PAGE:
Photographing the North East Shore of Lake Superior
by Dr. Robert Berdan
May 29, 2011
The drive along the north east shore of lake Superior is one of the most beautiful routes in Canada. In part it is because the area is still largely wilderness and sparsely populated. The highway follows the lake for much of the 705 km distance and passes through numerous provincial parks. I have driven this route three times in the past ten years on my way from Calgary to Midland, Ontario where my folks live. The entire trip from Calgary to Midland is 3600 km and takes me 3 days one way. I usually get up about half hour before sunrise and drive to about a half hour before sunset. I stop frequently when ever I see the possibility of a photo-opportunity and try to explore the parks en route searching for waterfalls and other scenic vistas in the limited time I have. After driving for 12 hours through the prairies the rugged relief of Lake Superior is a welcome sight and one of the first vistas near the north end of the lake is Kakabeka falls (see below).
Kakabeka Falls taken with a 20-35 mm wide angle lens, Blue\Yellow Polarizing filter, at F16. Because the rock is fragile visitors are not permitted into the gorge. The Name "Kakabeka" comes from Ojibwe word gakaabikaa meaning "waterfall over a cliff".
Heading south from Thunder Bay, I photographed the Sleeping Giant, a rock formation that resembles a giant Indian lying on his back. The island forms part of Sleeping Giant Provincial Park and includes 250 m high steep cliffs. An Ojibway legend identifies the giant as Nanabijou, who was turned to stone when the secret location of a rich silver mine now known as Silver Islet was disclosed to white men. Photographed from Terry Fox Monument in Thunder bay using a 70-200 mm zoom lens View 360 panoramic view from Terry fox monument here.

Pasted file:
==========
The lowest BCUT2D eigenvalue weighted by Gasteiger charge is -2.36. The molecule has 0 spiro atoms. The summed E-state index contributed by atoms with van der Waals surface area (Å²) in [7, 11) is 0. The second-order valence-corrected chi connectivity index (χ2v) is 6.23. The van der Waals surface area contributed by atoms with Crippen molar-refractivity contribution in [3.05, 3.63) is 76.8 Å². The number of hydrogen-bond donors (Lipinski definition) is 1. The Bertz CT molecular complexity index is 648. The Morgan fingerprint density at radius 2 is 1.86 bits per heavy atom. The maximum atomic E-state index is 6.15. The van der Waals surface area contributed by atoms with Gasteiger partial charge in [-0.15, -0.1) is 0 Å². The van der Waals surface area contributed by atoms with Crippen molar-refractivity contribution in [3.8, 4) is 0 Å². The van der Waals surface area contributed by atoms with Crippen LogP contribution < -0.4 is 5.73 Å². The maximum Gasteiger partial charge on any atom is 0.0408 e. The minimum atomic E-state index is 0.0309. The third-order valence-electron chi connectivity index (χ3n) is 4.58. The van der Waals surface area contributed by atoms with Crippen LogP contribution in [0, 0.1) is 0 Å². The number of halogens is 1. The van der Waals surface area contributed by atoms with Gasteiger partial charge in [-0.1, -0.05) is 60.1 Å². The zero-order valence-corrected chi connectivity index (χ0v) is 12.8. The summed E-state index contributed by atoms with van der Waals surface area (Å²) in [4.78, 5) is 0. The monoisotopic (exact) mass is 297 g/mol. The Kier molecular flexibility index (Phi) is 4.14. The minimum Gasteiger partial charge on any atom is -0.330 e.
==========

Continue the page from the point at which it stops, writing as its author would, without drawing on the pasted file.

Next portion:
View from the cliffs off Sleeping Giant Provincial Park looking north.
Lake along side highway17 near Shrieber facing East at sunrise (18-200 mm Zoom lens, no filters, tripod)
Rossport is a small picturesque village with a protected bay about an hour drive south of Thunder Bay. It features several Inns and restaurants and offers numerous photographic opportunities. See the Rossport web site below for more pictures and information.
Rossport looking east
View from beach in Rossport around sunset facing east.
Facing West after sunset south of Rossport - 300 mm lens. The island appears like a mirage on the lake.
About Lake Superior
Lake Superior is the largest of the five great lakes and was called Lake Gichigama by the Ojibwe meaning "big water". French explorers referred to it as le lac superieur meaning "Upper lake" above lake Huron. The English upon taking control of the region around 1760 anglicized the name to Superior. The lakes surface area is 82, 413 km2 and has an average depth of 147 m and its shoreline stretches 4387 km (including islands). At the deepest point it is 224 m (733 feet) below sea level and has an average temperature of 4.4 °C. The low temperature makes it potentially lethal to boaters that fall overboard. In most locations I stopped to view the lake the water is crystal clear. During a storm the waves can reach 6 m (20-30 feet) high and numerous boats have perished in its waters, the most famous being the SS Edmund Fitzgerald (see pictures of this boat moored in Midland Harbour by K. Berdan). The rocks round the lake date back to the Precambrian era (4.65 billion to 450 million years ago) and are rich in minerals such as gold, nickel, silver and copper. There is a gold mine near the town of Marathon. During the last glaciation that occurred 10,000 years ago the area was covered with ice 2 km thick and the rocks still show evidence of being scarring by glaciers.